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The truth about prostate cancer...
Around 1,500 new cases of malignant cancer of the prostate gland develop in Irish men throughout Ireland each year. It makes cancer of the prostate the second most common cancer in men, cancer of the skin being the most common.
On average some 720 deaths in Irish men are attributed to cancer of the prostate each year. This places cancer of the prostate second in the league table to lung cancer as the commonest causes of cancer death in Irish men. These stark statistics underline the fact that cancer of the prostate is a big cause of sickness and death in this country. Yet, we have no public health campaigns to either highlight the importance of the disease or to specifically inform the public about the screening, diagnosis and treatment of carcinoma of the prostate gland.
Screening for prostate cancer
In this article, I want to specifically deal with the subject of screening for prostate cancer but before doing so perhaps we should get down to basics and explain exactly where the prostate gland is located. I strongly suspect that if you asked a sample of Irish men where the prostate gland was, that you would receive a very diverse range of answers.
It would be a reasonable practice for men over the age fifty to attend their GPs at least once in order to be assessed for possible risk of prostate cancer.
The prostate gland is part of the male reproductive system. It is a doughnut shaped organ that is wrapped around the urethra, which is the tube that conveys urine out from the bladder and on through the penis. A normal sized gland is approximately the same size as a plum. If you can imagine the outflow from the bladder into the urethra as being like a funnel, the prostate nestles under the bladder just at the funnels neck. Therefore when the prostate enlarges it can compress the urethra and can also press up into the floor of the bladder thereby potentially interfering with the flow of urine from the bladder through the urethra.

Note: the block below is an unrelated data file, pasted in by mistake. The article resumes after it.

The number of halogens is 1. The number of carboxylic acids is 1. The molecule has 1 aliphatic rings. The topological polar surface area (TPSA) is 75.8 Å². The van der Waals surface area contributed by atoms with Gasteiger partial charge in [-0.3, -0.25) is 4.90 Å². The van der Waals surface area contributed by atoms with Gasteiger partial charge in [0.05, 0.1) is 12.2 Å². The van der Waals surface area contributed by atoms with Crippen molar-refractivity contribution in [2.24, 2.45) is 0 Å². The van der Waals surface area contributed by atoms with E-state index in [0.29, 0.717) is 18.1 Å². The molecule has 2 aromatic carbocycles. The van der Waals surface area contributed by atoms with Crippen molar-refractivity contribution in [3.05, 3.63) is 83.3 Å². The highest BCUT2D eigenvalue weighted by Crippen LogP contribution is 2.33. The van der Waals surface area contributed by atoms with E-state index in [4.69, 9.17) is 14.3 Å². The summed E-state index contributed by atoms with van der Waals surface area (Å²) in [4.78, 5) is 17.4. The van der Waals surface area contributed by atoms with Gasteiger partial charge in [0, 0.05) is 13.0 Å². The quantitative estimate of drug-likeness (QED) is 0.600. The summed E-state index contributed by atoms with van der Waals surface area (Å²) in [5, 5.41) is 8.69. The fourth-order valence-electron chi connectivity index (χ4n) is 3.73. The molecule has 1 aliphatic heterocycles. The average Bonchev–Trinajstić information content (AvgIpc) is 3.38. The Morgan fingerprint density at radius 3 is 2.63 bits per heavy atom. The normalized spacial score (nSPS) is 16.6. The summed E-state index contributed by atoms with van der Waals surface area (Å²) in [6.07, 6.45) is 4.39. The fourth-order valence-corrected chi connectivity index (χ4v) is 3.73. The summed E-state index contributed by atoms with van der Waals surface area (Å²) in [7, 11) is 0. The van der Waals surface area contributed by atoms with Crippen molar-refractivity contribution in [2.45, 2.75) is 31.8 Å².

Another important anatomical consideration is that it is possible to identify and feel the prostate gland through DRE (digital rectal examination). Put simply, the doctor can examine the gland by gently inserting a lubricated gloved index finger through the anus. The examining finger is then gently pushed up the rectum and the prostate is felt as a mass located to the front of the examining fingertip. The gland can be felt quite clearly through the wall of the rectum.
DRE is an essential step in the assessment of the prostate gland. The examining doctor can ascertain the size of the gland and whether it feels hard or relatively soft. It is also possible to detect hard lumps within the gland that would be suggestive of the possibility of cancer. However, DRE alone is no longer considered sufficient for the assessment of possible prostate cancer. It is now universally recommended that DRE be combined with a PSA (prostate specific antigen) test in order to establish if a risk of cancer exists.